Amgueddfa Cymru holds fine specimens of prehistoric marine animals, related to the dinosaurs, that swam off the coast of south Wales. Specimens from Dorset illustrate how, once, an ancient sea linked the two areas.
About 210 million years ago the small part of the Earth's crust that is now Wales lay well to the south of its present latitude, probably close to the northern tropics, where the land formed part of a huge supercontinent called Pangaea. Our climate was hot and humid, with much of Wales comprising barren uplands surrounded by desert-like mudflats. To the south, and spreading far across into Europe, was a series of large lakes.
As the continents drifted northwards the crust broke up and at various times the seas rose and spread across the land. With these spreading seas came new marine animals that we now see fossilised in the rock record. Some of the most beautiful and spectacular are the marine reptiles known as ichthyosaurs (literally, 'fish lizards'), which were distant cousins of the land-living dinosaurs.
By 200 million years ago, early in the Jurassic Period of geological time, the sea covered southernmost Wales. On the sea-floor, a blanket of fine lime sands and muds was deposited, which have since been compacted into the horizontally bedded mudstones and limestones forming the familiar cliffs in the Lavernock area and extending westwards from Barry to Southerndown.
Ichthyosaur remains are not uncommon in these rocks, although they are mostly found as isolated teeth and bones. The fragmentation took place following the death of the animals, when the skeletons were broken up by currents and wave action. Only rarely have more complete specimens been found in south Wales. In contrast, rocks of the same age in Somerset and Dorset have long been known as a rich source of complete or almost complete ichthyosaur skeletons.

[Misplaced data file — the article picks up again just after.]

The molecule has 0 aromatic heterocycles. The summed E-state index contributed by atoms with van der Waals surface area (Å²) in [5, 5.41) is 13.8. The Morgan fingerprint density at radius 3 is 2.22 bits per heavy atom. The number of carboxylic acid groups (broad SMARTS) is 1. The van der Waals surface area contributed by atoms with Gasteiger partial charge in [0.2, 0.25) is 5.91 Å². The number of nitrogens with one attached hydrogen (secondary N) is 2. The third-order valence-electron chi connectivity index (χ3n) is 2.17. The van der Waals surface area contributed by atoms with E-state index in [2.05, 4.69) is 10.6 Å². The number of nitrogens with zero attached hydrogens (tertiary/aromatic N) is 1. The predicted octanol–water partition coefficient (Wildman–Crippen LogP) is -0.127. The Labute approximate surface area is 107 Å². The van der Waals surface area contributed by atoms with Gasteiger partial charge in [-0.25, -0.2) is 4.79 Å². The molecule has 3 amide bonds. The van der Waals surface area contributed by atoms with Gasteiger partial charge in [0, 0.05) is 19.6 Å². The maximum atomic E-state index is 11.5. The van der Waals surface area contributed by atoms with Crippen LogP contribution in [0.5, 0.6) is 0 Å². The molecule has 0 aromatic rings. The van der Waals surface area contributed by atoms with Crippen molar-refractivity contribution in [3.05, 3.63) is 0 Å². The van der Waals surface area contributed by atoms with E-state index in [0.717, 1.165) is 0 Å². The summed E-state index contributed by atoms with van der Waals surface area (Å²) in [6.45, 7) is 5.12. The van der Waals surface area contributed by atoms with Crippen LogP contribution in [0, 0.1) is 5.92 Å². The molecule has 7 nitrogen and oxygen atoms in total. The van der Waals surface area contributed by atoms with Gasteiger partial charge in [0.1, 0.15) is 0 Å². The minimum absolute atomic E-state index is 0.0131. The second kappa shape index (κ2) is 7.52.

The early Jurassic sea extended from the shoreline area of southern Wales across south-west England and beyond to central Europe. In the progressively offshore, deeper-water areas to the south, wave action and coastal currents were weaker, so skeletons were more likely to sink to the sea floor and remain more or less intact. Even so, such skeletons are still found only comparatively rarely today, so we are very lucky to have several almost complete ichthyosaurs in our collections from Lyme Regis in Dorset. Some of the most impressive are on display in the exhibition Evolution of Wales at National Museum Cardiff.
The fact that 200 million years ago the sea was continuous from south Wales across to Dorset means that we can use these beautiful fossils to illustrate part of the history of our area. The Dorset fossils are the same species as those found in the Glamorgan cliffs, and the animals would have been swimming freely between the two regions.
The specimens on display show beautifully the streamlined, dolphin-like shape of the ichthyosaurs. They were adapted superbly for rapid swimming, with propulsion by a large, vertical tail and steering with four flipper-like paddles. Their diet probably consisted mostly of fish and squid.